Ask also about insulin, type 2 medications, lancets, syringes, insulin pens, insulin pumps, continuous glucose monitoring systems (CGMs), and any other supplies you need. Many insurance companies don't yet cover CGMs. You may have to try writing, calling, sending copies of bills, and getting a doctor's note (or a "letter of medical necessity") to argue your case for getting the device covered. Many plans also require "prior authorization" of certain prescription drugs, including paperwork from your doctor explaining why you need the medication. Note that many employers use one insurer for health care coverage and another for prescription drugs. Make sure that nothing you need falls through the cracks between the two.

What tests are covered?

See if your insurance company covers the tests you need regularly: A1C, lipid panel, metabolic panel, microal­buminuria test, and eye exam. Many plans will cover A1C tests only two or three times a year, leaving you to pay out of pocket for any extra tests that your doctor recommends. Your policy may also cover a test only if you wait a minimum number of days between tests.


How much will it cost me?

To begin budgeting for your annual health expenses, tally what you'll have to pay for regular office visits. Add up the cost of your diabetes supplies, including ongoing purchases like insulin and test strips. Factor in possible hospital stays and emergency room visits. Assume you will reach your policy deductible, and make sure you can afford it. Find out if there's a limit on how much you have to spend out of pocket in a year, and if there's a limit on what the insurance company will pay out. If you have individual coverage, weigh your monthly premiums against your annual deductible and the services provided. If you're covered under an employer's group policy, find out what your employer pays for your coverage each month. It's important to know what your insurance would cost you should you lose your job.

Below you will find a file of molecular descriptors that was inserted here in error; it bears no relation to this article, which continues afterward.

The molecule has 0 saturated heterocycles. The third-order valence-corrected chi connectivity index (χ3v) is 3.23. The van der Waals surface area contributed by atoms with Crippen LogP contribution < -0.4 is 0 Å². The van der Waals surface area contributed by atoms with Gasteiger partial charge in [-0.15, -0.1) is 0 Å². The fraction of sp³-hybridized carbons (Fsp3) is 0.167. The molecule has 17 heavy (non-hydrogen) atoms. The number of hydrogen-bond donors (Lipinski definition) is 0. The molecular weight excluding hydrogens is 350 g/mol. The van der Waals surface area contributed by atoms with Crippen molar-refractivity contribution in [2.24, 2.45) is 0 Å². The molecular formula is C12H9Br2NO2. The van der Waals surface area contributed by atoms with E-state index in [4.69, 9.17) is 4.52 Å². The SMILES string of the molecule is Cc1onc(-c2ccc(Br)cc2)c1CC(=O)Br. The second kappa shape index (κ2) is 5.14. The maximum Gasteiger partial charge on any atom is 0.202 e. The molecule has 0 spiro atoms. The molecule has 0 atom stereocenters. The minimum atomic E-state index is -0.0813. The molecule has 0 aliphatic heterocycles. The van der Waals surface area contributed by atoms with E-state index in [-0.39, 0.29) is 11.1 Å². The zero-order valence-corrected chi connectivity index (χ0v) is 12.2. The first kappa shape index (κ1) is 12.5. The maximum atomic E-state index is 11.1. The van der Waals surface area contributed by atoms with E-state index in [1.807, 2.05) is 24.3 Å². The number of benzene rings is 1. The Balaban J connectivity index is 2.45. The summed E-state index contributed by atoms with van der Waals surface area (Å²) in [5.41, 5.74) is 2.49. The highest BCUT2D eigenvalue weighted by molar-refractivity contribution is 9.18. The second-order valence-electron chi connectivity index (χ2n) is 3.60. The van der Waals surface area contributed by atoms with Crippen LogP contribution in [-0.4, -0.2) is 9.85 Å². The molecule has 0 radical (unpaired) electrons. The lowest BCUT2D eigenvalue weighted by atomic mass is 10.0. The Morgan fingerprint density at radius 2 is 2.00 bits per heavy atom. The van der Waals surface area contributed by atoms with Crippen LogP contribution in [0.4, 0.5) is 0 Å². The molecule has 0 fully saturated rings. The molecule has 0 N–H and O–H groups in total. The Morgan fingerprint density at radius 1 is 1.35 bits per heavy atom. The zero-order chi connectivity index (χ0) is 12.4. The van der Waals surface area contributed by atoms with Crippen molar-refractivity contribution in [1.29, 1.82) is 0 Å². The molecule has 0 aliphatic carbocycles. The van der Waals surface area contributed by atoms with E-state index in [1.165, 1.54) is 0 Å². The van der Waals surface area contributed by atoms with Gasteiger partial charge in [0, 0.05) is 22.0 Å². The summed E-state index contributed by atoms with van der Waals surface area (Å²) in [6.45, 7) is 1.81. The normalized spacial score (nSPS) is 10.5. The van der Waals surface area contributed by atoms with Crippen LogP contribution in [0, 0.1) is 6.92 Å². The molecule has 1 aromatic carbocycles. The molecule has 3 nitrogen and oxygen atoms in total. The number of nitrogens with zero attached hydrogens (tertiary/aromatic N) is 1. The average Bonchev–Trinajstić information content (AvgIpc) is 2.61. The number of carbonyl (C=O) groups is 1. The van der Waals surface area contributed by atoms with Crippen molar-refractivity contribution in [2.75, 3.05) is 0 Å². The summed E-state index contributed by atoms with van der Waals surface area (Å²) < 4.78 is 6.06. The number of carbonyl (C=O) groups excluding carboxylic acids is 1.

What about health savings accounts or flexible spending accounts?

These accounts may be offered by your insurer or your employer as a way to save tax dollars on anticipated health expenses. In an HSA, you can roll over unused dollars into the next calendar year, but in an FSA, you must use them up or you lose them for the year. Both options allow you to set aside part of your salary on a pretax basis. They are great choices for people in high-deductible plans and with lots of individual health expenses throughout the year.

What happens if my claim is denied?

If you receive an explanation of benefits (EOB) saying a service is not covered, when you believe it should be, you will have to submit an appeal of the denied claim. Many insurers require you to file the appeal within days of the denial.

What if I have Medicare?